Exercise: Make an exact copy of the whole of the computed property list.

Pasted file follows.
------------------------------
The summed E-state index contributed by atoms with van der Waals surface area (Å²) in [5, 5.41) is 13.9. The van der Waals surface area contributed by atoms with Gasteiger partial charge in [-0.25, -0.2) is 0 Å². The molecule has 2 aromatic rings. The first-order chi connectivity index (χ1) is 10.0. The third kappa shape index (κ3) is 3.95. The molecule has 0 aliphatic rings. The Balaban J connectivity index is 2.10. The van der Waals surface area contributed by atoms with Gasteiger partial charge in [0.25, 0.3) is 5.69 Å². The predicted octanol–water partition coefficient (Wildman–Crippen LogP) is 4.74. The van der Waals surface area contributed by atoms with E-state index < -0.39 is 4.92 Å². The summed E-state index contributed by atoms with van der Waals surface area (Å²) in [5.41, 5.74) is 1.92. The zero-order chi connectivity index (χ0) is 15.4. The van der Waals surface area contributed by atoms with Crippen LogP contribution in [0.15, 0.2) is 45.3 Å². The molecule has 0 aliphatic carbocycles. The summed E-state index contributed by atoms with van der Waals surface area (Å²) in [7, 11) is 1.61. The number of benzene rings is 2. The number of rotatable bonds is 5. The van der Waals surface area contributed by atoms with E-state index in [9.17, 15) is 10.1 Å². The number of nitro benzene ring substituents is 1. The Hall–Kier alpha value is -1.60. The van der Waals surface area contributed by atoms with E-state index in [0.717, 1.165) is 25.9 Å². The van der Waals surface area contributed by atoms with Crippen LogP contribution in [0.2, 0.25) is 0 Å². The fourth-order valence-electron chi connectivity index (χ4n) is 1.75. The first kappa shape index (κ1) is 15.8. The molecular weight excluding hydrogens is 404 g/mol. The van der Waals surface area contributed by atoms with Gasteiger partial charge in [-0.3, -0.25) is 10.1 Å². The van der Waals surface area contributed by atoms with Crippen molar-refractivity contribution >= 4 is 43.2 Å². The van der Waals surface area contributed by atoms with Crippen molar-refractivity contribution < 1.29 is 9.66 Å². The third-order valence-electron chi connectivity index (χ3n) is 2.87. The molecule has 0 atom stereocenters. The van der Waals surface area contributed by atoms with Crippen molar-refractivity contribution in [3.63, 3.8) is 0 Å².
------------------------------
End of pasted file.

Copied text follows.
The summed E-state index contributed by atoms with van der Waals surface area (Å²) in [5, 5.41) is 13.9. The van der Waals surface area contributed by atoms with Gasteiger partial charge in [-0.25, -0.2) is 0 Å². The molecule has 2 aromatic rings. The first-order chi connectivity index (χ1) is 10.0. The third kappa shape index (κ3) is 3.95. The molecule has 0 aliphatic rings. The Balaban J connectivity index is 2.10. The van der Waals surface area contributed by atoms with Gasteiger partial charge in [0.25, 0.3) is 5.69 Å². The predicted octanol–water partition coefficient (Wildman–Crippen LogP) is 4.74. The van der Waals surface area contributed by atoms with E-state index < -0.39 is 4.92 Å². The summed E-state index contributed by atoms with van der Waals surface area (Å²) in [5.41, 5.74) is 1.92. The zero-order chi connectivity index (χ0) is 15.4. The van der Waals surface area contributed by atoms with Crippen LogP contribution in [0.15, 0.2) is 45.3 Å². The molecule has 0 aliphatic carbocycles. The summed E-state index contributed by atoms with van der Waals surface area (Å²) in [7, 11) is 1.61. The number of benzene rings is 2. The number of rotatable bonds is 5. The van der Waals surface area contributed by atoms with E-state index in [9.17, 15) is 10.1 Å². The number of nitro benzene ring substituents is 1. The Hall–Kier alpha value is -1.60. The van der Waals surface area contributed by atoms with E-state index in [0.717, 1.165) is 25.9 Å². The van der Waals surface area contributed by atoms with Crippen LogP contribution in [0.2, 0.25) is 0 Å². The fourth-order valence-electron chi connectivity index (χ4n) is 1.75. The first kappa shape index (κ1) is 15.8. The molecular weight excluding hydrogens is 404 g/mol. The van der Waals surface area contributed by atoms with Gasteiger partial charge in [-0.3, -0.25) is 10.1 Å². The van der Waals surface area contributed by atoms with Crippen molar-refractivity contribution >= 4 is 43.2 Å². The van der Waals surface area contributed by atoms with Crippen molar-refractivity contribution < 1.29 is 9.66 Å². The third-order valence-electron chi connectivity index (χ3n) is 2.87. The molecule has 0 atom stereocenters. The van der Waals surface area contributed by atoms with Crippen molar-refractivity contribution in [3.63, 3.8) is 0 Å².